Choline is a vital for life.

Today we are going to learn about an essential nutrient required for life, that was once called vitamin B4.

Choline is used by the body to burn fat. It's important for liver function, muscle movement, energy levels and maintaining a healthy metabolism. Choline reduces anxiety and is critical for brain development and nerve function. It's so important to life, that we must naturally produce it. However, we cannot synthesise enough choline to meet our metabolic needs, and the balance must be gained from food.

  • Choline is used in the synthesis of phospholipids, which are specialised fat molecules. The most common of these is lecithin which is a critical component of cell membranes. Every cell contains choline, it controls the normal function and structure of cell membranes. More than 90% of the body’s choline is stored in the membranes of cells, with only a small amount circulating as free choline.
  • Estrogen levels in men are reduced by choline, it acts as an estrogen methylator.
  • Fatty liver disease can be reversed, and a deficiency of choline can cause fatty liver.
  • Choline helps fat metabolism and can encourage rapid body mass reduction.
  • Choline’s efficient metabolism of fats improves satiety, resulting in weight loss.
  • Choline is converted into betaine which functions as a methyl donor needed for many steps in metabolism.
  • The need for choline was discovered when it was found that people who were being fed intravenously got fatty livers (choline fixed this). The fatty livers were caused by an accumulation of triglycerides as a result of the liver’s inability to synthesise and release very-low-density lipoprotein.
  • Choline is needed to produce acetylcholine, an important neurotransmitter for memory, mood, muscle control, and other brain and nervous functions.

How much choline do I need?

There is no RDA for choline, but an adequate intake is thought to be 550mg per day for men and 425mg for women. But in reality, way more is needed. The upper limit is 3500mg, or 3.5g). When a diet is deficient in vitamin B9, folate, the need for dietary choline rises because choline becomes the primary methyl donor. You will also need more if you drink alcohol frequently or have a fatty liver. A therapeutic intake of choline is 1000-2000mg each day.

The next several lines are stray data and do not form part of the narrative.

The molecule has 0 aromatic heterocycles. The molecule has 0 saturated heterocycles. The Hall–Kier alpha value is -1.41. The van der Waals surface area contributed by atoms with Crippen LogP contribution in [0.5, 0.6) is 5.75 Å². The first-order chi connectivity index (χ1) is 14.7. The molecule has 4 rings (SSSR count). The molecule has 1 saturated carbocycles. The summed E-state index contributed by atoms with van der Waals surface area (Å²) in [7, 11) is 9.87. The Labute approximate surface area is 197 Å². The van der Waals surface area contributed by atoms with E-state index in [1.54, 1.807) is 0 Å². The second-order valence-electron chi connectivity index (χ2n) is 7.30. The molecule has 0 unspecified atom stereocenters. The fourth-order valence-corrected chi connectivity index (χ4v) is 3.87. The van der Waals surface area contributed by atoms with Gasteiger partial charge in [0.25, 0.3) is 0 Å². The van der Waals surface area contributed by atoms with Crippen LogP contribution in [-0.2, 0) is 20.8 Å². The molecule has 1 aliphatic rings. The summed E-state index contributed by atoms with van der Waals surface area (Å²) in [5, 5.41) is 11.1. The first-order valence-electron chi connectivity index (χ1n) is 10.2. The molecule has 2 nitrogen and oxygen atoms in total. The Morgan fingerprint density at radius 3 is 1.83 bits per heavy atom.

Beetane and choline.

Choline must be present for beetane to be synthesised in the body. Beetane is created by choline combining with glycine. Beetane is involved in liver function, cellular reproduction, and helps make carnitine. It also helps the body metabolise an amino acid called homocysteine. Beetane is considered to be a “methyl donor.” This means it aids in liver function, detoxification and cellular functioning within the body. Beetane’s most crucial role is to help the body process fats.

Choline intake strategy.

Eat lots of quality bacon, pastured eggs, fish roe, beef and grass-fed butter. Try and eat at least a couple of liver products each week (either liver, liverwurst or liver pâté). These are all nutrient-dense foods that will transform your health. If you feel that your diet may be lacking, then take a 1g supplement such as choline bi-tartrate.

Lecithin is considered an excellent source of choline because it breaks down into choline in the body. Lecithin can be found in many foods, including soybeans and egg yolks. Lecithin is also used for treating memory disorders such as dementia and Alzheimer's disease.

In Conclusion.

Choline is a vital nutrient that helps your liver and brain function correctly. Growing research indicates that this under-consumed nutrient is critical for brain development and general health throughout our lifespan. We should be aware of foods that provide choline and ways to incorporate them into our diet. A choline supplement may help reduce your risk of fatty liver disease and prevent choline deficiency. Choline deficiency during pregnancy can cause birth defects, so it's especially important for women considering having children.



Choline Foods

Beef liver (100g): 400mg
1 Egg :147mg
Fish roe (100g): 200mg
(100g): 140mg
Bacon (100g): 100mg
Soybeans (½ cup): 107mg
Chicken breast (100g): 90mg
Prawns, salmon, cod (100g): 120-170mg
Shitake mushrooms (½ cup): 58mg
1 large potato: 57mg
Milk (1 cup) 43mg
 Yogurt (1 cup) 38mg
Cruciferous veg (1 cup): 20-30mg

Choline intake strategy

Our advice is to take a 1g choline supplement. (Widely available, Amazon has many. Choline bitartrate or CDP Choline are good choices). Eat lots of quality bacon, pastured eggs, quality beef, grass fed butter. Try and eat at least a couple of liver products each week (liver, liver wurst or liver pate). These are all nutrient dense foods that will transform your health.

Adequate intake: 550mg per day for men and 425mg for women.
Theraputic dose: 1000-2000mg (If you drink lots of alcohol or have a fatty liver, you need more).
Upper tolerable limit3500mg.
Notes: Ensure you have plenty of glycine and vitamin B9 (folate) in your diet.